Monday, September 20, 2021
Monday, September 20, 2021

How to increase the longevity of your tow vehicle

By Mark Polk, RV Education 101
When you spend fifty thousand dollars (or more) of your hard-earned money for a tow vehicle, you don’t intentionally abuse the vehicle. But sometimes we abuse the vehicle without knowing it. For example, if you don’t have the proper hitch setup and too much weight is resting on the hitch ball, you put more burden on the tow vehicle. Another example is not monitoring, or maybe not knowing, what temperature the engine, transmission or other components are operating at. Heat is your tow vehicle’s worst enemy.

So where do we start when it comes to increasing our tow vehicle’s longevity? Good question. Let’s start with the basics and go from there.

How much can the tow vehicle tow?

Before you lay your cash out make sure you know how much the vehicle you plan to purchase can really tow. What does that mean? It’s unfortunate, but lots of SUV and truck salespeople don’t really know or understand what a vehicle’s tow rating is. To complicate matters more, truck manufacturers offer hundreds of configurations across the truck and SUV lines they sell. You can take two trucks that are identical in model, year, cab configuration, engine and transmission, and the tow capacities can be thousands of pounds different. It’s hard to believe, but it’s true.

There are several factors that contribute to this. The most common, and perhaps the least understood, is the rear axle ratio. The ring and pinion gears used in an axle (or final drive assembly) dictate if the vehicle is better for fuel economy or for towing. If you purchase a truck to use as a daily driver you want to maximize fuel economy. On the other hand, if you purchase a truck to tow a trailer or haul heavy loads on a regular basis you want a good towing axle. There are axle ratios that offer a compromise between fuel economy and towing. It’s easy to see why this is such a confusing topic. When you purchase a tow vehicle make sure it has a rear axle ratio that can get the job done.

Gas vs. diesel

Another consideration is gas vs. diesel. Engine and transmission technology continues to advance, and there are lots of good gasoline engine, transmission, and axle combinations available for towing a trailer, but diesel engines are still predominant in the towing marketplace. The main reason is torque, or raw pulling power. The torque produced at lower RPMs is ideal for moving heavy loads. Torque increases towing capacity, and the Gross Combined Weight Rating (GCWR) of the tow vehicle. The GCWR is a term you seldom see or hear about but is extremely important. The GCWR of a tow vehicle is the maximum allowable combined weight of the fully loaded truck and fully loaded trailer. Regardless of whether it’s gas or diesel, the GCWR is a crucial rating to consider when you purchase a tow vehicle. Another consideration is cost. The cost of trucks continues to increase, and diesels even more so than gas.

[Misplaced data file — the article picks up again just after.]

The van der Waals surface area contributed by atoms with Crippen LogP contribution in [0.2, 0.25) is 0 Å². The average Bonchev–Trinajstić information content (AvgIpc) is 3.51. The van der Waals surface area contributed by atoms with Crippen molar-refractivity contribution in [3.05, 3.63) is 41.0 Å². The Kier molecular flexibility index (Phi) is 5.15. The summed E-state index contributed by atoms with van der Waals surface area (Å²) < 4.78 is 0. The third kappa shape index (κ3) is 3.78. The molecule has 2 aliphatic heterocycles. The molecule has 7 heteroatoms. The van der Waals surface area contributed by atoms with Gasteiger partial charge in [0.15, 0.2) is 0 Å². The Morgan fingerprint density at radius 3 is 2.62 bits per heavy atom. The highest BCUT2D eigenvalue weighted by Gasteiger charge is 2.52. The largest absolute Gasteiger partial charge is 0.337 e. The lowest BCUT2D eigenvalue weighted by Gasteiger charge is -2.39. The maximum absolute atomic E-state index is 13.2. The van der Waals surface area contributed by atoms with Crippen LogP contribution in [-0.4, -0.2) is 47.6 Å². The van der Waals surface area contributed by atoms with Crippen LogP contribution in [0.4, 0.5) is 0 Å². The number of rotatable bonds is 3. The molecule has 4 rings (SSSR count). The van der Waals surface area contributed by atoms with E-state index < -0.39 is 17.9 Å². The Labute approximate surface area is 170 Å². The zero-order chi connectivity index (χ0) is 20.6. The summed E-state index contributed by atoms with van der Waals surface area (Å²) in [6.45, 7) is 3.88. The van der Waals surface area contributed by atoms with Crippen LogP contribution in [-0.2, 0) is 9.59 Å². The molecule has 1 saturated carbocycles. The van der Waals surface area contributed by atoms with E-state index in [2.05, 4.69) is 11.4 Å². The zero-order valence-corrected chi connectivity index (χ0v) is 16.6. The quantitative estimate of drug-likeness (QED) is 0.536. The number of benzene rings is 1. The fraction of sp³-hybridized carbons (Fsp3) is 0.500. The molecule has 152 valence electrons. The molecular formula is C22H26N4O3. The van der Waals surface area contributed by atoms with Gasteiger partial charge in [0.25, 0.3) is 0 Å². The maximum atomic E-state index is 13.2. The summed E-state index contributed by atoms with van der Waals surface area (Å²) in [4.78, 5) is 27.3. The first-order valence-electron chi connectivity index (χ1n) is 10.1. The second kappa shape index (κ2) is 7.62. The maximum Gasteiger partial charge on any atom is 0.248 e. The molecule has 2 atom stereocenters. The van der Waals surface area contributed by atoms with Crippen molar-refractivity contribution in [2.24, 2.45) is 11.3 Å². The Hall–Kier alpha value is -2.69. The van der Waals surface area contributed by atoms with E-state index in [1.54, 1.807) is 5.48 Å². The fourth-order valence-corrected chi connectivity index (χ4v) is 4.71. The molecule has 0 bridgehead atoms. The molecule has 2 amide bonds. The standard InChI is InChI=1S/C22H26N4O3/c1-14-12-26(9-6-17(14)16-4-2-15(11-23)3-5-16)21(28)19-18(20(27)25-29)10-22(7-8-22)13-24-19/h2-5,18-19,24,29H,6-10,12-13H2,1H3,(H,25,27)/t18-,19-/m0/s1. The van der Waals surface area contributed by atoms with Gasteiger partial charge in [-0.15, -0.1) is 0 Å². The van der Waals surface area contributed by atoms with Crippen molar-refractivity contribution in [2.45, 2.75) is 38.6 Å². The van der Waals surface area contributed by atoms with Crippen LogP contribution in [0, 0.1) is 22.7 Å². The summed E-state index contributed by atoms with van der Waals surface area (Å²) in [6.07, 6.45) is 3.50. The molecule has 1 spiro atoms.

Matching tow vehicle and trailer

After researching, selecting, and purchasing the right tow vehicle for the job you need to select a travel trailer or 5th wheel trailer that doesn’t exceed the vehicle’s tow rating or any other weight ratings on the tow vehicle. I have written entire books on this topic alone because there are so many variables, but to keep it simple I suggest you purchase a trailer that has a Gross Vehicle Weight Rating (GVWR) that is equal to or less than the tow vehicle’s tow capacity.

What this means is, if the trailer is loaded to its max capacity (GVWR) the tow vehicle is still rated to tow the trailer (at least on paper). I do need to add a disclaimer here: You still need to make sure weights do not exceed the vehicle’s payload capacity, gross axle weight rating (GAWR) or Gross Vehicle Weight Rating (GVWR). The tow vehicle and trailer both have these individual weight ratings that cannot be exceeded. And don’t forget about the GCWR I mentioned a moment ago.

Proper hitch components

Next, you want to make sure you are using the correct hitch components to tow the trailer safely and properly. You can write a book, or at least a chapter, on this topic too. First, it is important you understand every component in a hitch system has a weight rating. This includes the hitch receiver on the truck, the hitch ball, ball mount, and any weight distributing hitch system you use. Proper hitch components are a good start, but only if the components are used correctly.

If you put too much tongue weight on the hitch ball you not only add stress to the tow vehicle’s drive-train, but it also affects the steering and handling of the vehicle. I recommend going to a service facility with properly trained technicians to set the tow vehicle and trailer up for safe towing. Make sure you thoroughly understand how to hitch and unhitch the trailer prior to leaving the dealership because it will be your responsibility to do it correctly from that time on.

With the onset of the SAE J2807 towing standard and the increased popularity of RV camping, truck and SUV manufacturers are refining technology that results in better towing design and capabilities. For starters, when you purchase a vehicle with towing in mind, you want to make sure the vehicle is equipped with a towing package option. A towing package typically includes items like a hitch receiver, 7-way trailer light plug, transmission oil cooler, heavy-duty suspension system, towing mirrors, and heavy-duty cooling systems.